The Unapologetic Mathematician

Mathematics for the interested outsider

Exact Sequences

A sequence of groups is just a list of groups with homomorphisms going down the list: ...\rightarrow G_{n-1}\rightarrow G_n\rightarrow G_{n+1}\rightarrow .... We’ll use d_n to refer to the homomorphism from G_n to G_{n+1}. We say that a sequence is “exact” if the image of d_{n-1} is the kernel of d_n for each n.

What does this mean? First off, if we start with an element of G_{n-1} and hit it with d_{n-1} we get something in {\rm Im}(d_{n-1}). Since this is the same as {\rm Ker}(d_n), if we now apply d_n we go to the identity element of G_{n+1}. That is, the composition d_n\circ d_{n-1} is always the trivial homomorphism sending all of G_{n-1} to the identity in G_{n+1}.

On the other hand, if we have an element in the kernel of d_n it’s also in the image of d_{n-1}. This means that if an element gets sent to the identity in the next group, it must have come from an element in the previous group.

So why should we care? Well, a number of different things can be very nicely said with exact sequences. If we write \mathbf1 for the group containing only one element, we can set up a sequence: {\mathbf1}\rightarrow G\rightarrow^fH. What does it mean for this sequence to be exact? Well there’s only one homomorphism from \mathbf1 to any group, and its image is just the identity element in G. So the kernel of f is trivial — f is a monomorphism.

Now let’s flip the diagram over to G\rightarrow^fH\rightarrow{\mathbf1}. There’s only one homomorphism possible from any group to \mathbf1, and its kernel is the whole domain. This means that the image of f has to be all of Hf is an epimorphism.

Let’s put these two together to get a sequence {\mathbf1}\rightarrow N\rightarrow^\iota G\rightarrow^\pi H\rightarrow{\mathbf1}. Exactness at N means that \iota is a monomorphism, which we can think of as describing a copy of N sitting inside G. Exactness at H means that \pi is an epimorphism. What does exactness at G mean? The image of \iota is that copy of N, which has to also be the kernel of \pi. That is, H is (isomorphic to) G/N. We call any sequence of this form a “short exact sequence”.

Remember that the First Isomorphism Theorem tells us that we can factor any homomorphism into an epimorphism from the domain onto a quotient, followed by a monomorphism putting that quotient into the codomain. We can use that here to weave any exact sequence out of short exact sequences. Here is the (really cool) diagram:
Weaving a Long Exact Sequence
Each of the diagonal lines is a short exact sequence, and as it says each (nontrivial) group off the main line is the image of one of the homomorphisms on the line and the kernel of the next.

We can also write an exact sequence {\mathbf1}\rightarrow G\rightarrow H\rightarrow{\mathbf1}. This just says that the homomorphism between G and H is an isomorphism. It’s really nice when this shows up in the middle of a longer exact sequence. If we can show that G_{n-1} and G_{n+2} are both trivial the sequence looks like ...\rightarrow{\mathbf1}\rightarrow G_n\rightarrow G_{n+1}\rightarrow{\mathbf1}\rightarrow ..., so G_n and G_{n+1} are immediately isomorphic.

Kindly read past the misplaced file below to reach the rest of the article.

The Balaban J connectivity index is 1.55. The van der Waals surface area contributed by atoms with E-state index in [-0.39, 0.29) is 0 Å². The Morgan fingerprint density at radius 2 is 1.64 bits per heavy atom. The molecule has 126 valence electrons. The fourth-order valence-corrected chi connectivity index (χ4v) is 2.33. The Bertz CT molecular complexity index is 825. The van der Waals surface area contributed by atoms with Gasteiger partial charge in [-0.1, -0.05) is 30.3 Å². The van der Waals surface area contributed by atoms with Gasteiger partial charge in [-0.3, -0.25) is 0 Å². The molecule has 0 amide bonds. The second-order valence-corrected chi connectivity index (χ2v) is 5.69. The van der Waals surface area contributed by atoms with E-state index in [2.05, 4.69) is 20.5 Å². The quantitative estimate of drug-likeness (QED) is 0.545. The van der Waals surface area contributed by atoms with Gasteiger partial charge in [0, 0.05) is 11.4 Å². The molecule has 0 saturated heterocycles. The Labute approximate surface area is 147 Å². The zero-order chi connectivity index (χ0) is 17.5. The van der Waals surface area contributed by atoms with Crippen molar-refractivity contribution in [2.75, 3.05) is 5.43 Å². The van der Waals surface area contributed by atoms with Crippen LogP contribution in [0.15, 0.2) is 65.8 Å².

Another way exact sequences show up is in describing the structure of a group. We know that every group is a quotient of a free group. That is, there is some free group F_1 so that F_1\rightarrow G\rightarrow{\mathbf1} is exact. Then the kernel of this projection is another group, so it’s the quotient of another free group F_2. Now the sequence F_2\rightarrow F_1\rightarrow G\rightarrow{\mathbf1} is exact. This is the presentation of G by generators and relations. But the homomorphism from F_2 to F_1 might have a nontrivial kernel — there might be relations between the relations. In that case we can describe those relations as the quotent of another free group F_3: F_3\rightarrow F_2\rightarrow F_1\rightarrow G\rightarrow{\mathbf1} is exact. We can keep going like this to construct an exact sequence called a “free resolution of G“. It’s particularly nice if the process terminates at some point, giving a sequence {\mathbf1}\rightarrow F_n\rightarrow F_{n-1}\rightarrow ...\rightarrow F_2\rightarrow F_1\rightarrow G\rightarrow{\mathbf1}. A free resolution of a group that has only finitely many terms gives a lot of information about the structure of G.

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March 6, 2007 - Posted by | Algebra, Group Homomorphisms, Group theory

3 Comments »

  1. And welcome to my own area of research!

    These free resolutions are pretty near the objects I study. I prefer free resolutions with group algebras, and not groups. Easier to think about. :)

    Comment by Mikael Johansson | March 7, 2007 | Reply

  2. Oh surely. But of course I haven’t said what an algebra is.. yet!

    If nothing else, this whole project is reminding me how much I do know. I should be able to keep this going for quite a while yet.

    Comment by John Armstrong | March 7, 2007 | Reply

  3. i enjoy the interactive session but im a masters student currently studying on delay differential equations.please i will be glad to have any basic knowledge and materials that would help in my study.thanks

    Comment by Esther Oluwaseun | April 25, 2012 | Reply


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